Marijuana and Cannabis News
|Safe Access IB|
Law enforcement and prohibitionist groups are continuing to spend thousands of dollars in San Diego County, California, to craft and enforce unfair restrictions and bans on safe access to medical cannabis. These bans, combined with the recent federal crackdown on patients' rights, have hurt those for whom California's Compassionate Use Act of 1996 was designed in the first place, according to patient advocacy group Safe Access Imperial Beach.
San Diego County patients suffering from HIV/AIDS, multiple sclerosis, cancer, and other serious conditions are now faced with a difficult choice: either break the law and turn to local neighborhood drug dealers to find their doctor-recommended medicine, or travel a long distance -- in some cases up to 50 miles -- to the nearest permitted dispensary in the remote eastern part of the county.
To protect safe access, stand up for patients' rights, and help implement state law in San Diego County, Canvass for a Cause (CFAC) a San Diego based non-profit with the largest gay rights field program in the county, has partnered with San Diego Americans for Safe Access (SDASA), a local chapter of the nation's largest medical marijuana patients' rights advocacy group.
Starting at the end of March, on a daily basis a team of professional and well-trained activists were sent out across the county to have face-to-face conversations with both supporters and non-supporters. Through these conversations with hundreds of voters on a daily basis they convinced more than 22 percent of those who didn't previously support safe access to pledge their support in 2012.
|Eugene Davidovich: "The CFAC and SDASA partnership has created a real antidote to the reefer madness propaganda spread by prohibitionists in the county and has rsdulted in one of the largest medical cannabis field projects in the state"|
In addition to changing hearts and minds of non-supporters on this issue, activists signed supporters up for monthly and one-time contributions to the campaign as well as recruiting volunteers.
While the educational teams are raising support and changing hearts and minds, another team of activists is assigned to Imperial Beach for signature gathering to overturn the most egregious ban out of all 17 municipalities in San Diego County, and replace it with reasonable regulations.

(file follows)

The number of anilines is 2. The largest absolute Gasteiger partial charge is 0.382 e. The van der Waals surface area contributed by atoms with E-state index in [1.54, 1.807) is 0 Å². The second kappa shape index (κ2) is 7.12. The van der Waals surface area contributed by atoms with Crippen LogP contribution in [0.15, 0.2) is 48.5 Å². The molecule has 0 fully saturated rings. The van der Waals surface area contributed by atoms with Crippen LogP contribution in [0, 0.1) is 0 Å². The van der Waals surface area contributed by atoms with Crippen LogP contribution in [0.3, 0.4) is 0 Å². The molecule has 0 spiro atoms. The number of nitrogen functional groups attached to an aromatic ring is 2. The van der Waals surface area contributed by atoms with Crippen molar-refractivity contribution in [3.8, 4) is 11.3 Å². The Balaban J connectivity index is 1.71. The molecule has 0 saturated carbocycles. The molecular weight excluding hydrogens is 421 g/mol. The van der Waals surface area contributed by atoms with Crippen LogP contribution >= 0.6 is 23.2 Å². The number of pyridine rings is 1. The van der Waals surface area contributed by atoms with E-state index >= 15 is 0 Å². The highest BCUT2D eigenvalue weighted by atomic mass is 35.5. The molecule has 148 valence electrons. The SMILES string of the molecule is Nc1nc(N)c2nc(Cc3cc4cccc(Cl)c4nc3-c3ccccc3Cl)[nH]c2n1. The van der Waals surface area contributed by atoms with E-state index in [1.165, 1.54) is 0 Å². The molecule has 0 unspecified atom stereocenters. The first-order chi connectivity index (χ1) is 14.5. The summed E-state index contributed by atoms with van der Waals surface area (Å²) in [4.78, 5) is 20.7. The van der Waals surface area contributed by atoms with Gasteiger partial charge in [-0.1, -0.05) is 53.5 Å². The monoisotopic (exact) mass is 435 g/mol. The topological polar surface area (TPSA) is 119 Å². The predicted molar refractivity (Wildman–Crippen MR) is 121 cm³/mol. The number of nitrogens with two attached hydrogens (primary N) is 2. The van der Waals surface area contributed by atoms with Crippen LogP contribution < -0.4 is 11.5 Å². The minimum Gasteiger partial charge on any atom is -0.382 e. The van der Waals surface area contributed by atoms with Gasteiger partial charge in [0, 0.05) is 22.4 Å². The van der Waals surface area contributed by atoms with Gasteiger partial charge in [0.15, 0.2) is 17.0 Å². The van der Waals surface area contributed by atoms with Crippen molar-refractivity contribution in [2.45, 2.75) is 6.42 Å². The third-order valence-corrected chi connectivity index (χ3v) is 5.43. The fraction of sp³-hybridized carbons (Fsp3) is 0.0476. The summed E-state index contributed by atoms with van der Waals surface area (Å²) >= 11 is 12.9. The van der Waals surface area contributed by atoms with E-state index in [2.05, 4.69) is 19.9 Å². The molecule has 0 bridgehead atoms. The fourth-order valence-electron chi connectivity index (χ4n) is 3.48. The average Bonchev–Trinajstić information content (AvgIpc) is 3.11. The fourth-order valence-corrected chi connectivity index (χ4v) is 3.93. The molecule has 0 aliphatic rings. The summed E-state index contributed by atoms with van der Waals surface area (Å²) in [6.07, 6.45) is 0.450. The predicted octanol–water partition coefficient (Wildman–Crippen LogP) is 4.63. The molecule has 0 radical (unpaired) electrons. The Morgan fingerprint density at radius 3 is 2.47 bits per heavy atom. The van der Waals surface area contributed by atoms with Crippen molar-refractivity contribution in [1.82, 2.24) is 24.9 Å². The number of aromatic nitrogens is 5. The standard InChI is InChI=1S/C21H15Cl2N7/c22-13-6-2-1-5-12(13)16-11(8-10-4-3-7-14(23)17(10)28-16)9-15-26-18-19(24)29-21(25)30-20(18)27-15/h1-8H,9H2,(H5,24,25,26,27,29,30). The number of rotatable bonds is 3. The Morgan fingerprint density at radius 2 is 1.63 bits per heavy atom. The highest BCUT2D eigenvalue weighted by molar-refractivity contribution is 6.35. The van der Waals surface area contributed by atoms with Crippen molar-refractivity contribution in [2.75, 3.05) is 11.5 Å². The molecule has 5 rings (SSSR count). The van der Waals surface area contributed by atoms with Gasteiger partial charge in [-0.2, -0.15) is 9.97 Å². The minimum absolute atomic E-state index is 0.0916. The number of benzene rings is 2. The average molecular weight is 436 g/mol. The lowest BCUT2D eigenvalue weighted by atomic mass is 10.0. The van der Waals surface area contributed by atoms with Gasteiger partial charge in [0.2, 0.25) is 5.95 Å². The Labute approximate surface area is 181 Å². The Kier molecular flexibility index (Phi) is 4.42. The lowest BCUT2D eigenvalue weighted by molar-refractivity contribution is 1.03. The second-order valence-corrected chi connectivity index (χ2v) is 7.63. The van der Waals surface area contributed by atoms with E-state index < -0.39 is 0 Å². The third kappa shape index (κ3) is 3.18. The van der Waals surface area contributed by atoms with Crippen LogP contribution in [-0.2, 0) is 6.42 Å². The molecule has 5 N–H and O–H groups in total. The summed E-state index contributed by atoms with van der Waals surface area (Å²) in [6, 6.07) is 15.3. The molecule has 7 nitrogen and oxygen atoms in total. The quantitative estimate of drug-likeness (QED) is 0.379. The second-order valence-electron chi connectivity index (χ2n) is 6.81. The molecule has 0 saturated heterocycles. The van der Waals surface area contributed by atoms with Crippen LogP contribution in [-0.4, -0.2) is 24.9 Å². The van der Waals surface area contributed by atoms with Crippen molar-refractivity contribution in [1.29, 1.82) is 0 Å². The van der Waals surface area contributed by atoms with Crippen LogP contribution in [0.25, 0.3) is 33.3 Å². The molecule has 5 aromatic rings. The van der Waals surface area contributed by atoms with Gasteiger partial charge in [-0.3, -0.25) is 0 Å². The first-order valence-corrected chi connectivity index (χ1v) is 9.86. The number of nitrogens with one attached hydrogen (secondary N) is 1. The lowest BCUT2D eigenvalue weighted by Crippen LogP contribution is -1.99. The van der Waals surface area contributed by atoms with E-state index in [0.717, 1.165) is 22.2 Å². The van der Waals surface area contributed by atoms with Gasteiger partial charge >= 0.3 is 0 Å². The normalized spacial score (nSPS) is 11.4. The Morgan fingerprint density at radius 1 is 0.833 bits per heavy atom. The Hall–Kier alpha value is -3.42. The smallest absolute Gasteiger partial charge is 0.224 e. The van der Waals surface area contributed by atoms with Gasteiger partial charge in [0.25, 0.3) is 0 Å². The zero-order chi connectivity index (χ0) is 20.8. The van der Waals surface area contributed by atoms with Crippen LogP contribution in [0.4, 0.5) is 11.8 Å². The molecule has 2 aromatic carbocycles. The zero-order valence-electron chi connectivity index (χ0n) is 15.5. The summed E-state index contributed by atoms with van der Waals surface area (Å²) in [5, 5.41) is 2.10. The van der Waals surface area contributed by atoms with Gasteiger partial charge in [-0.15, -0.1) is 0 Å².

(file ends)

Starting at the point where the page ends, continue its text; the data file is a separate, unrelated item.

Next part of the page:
To place the Safe Access Ordinance of Imperial Beach on the ballot in November, 1,080 valid signatures are needed by June 1, organizer Eugene Davidovich told Toke of the Town Friday afternoon. In the first five weeks of the campaign, more than 1,400 signatures from registered Imperial Beach voters have already been gathered.
With most of the required signatures in the bag, Davidovich said the joint effort is determined to continue sending teams to Imperial Beach daily to ensure more than enough valid signatures are submitted for the initiative to qualify in November.
In addition to the more than 1,400 signatures, activists in have spoken to more than 2,500 residents throughout the county about medical cannabis and have signed up more than 200 of them to make a financial contribution to the campaign. To date, this campaign has raised more than $15,000 in support of safe access in Imperial Beach.
"The CFAC and SDASA partnership has created a real antidote to the reefer madness propaganda spread by prohibitionists in the county and has resulted in one of the largest medical cannabis field projects in the state," Davidovich said. "Together, the groups stand to overturn unfair restrictions and bans in all seventeen municipalities in the county starting with Imperial Beach."
To celebrate the campaign's progress and to raise more awareness and support for the Imperial Beach effort, a fundraiser and celebration was held Friday, April 20 at the CFAC headquarters in Hillcrest. The evening was filled with education, entertainment, and great community building, according to Davidovich. More than 200 guests attended and of the $15,000 total raised in support of the campaign in Imperial Beach, $3,000 came from the fundraiser alone.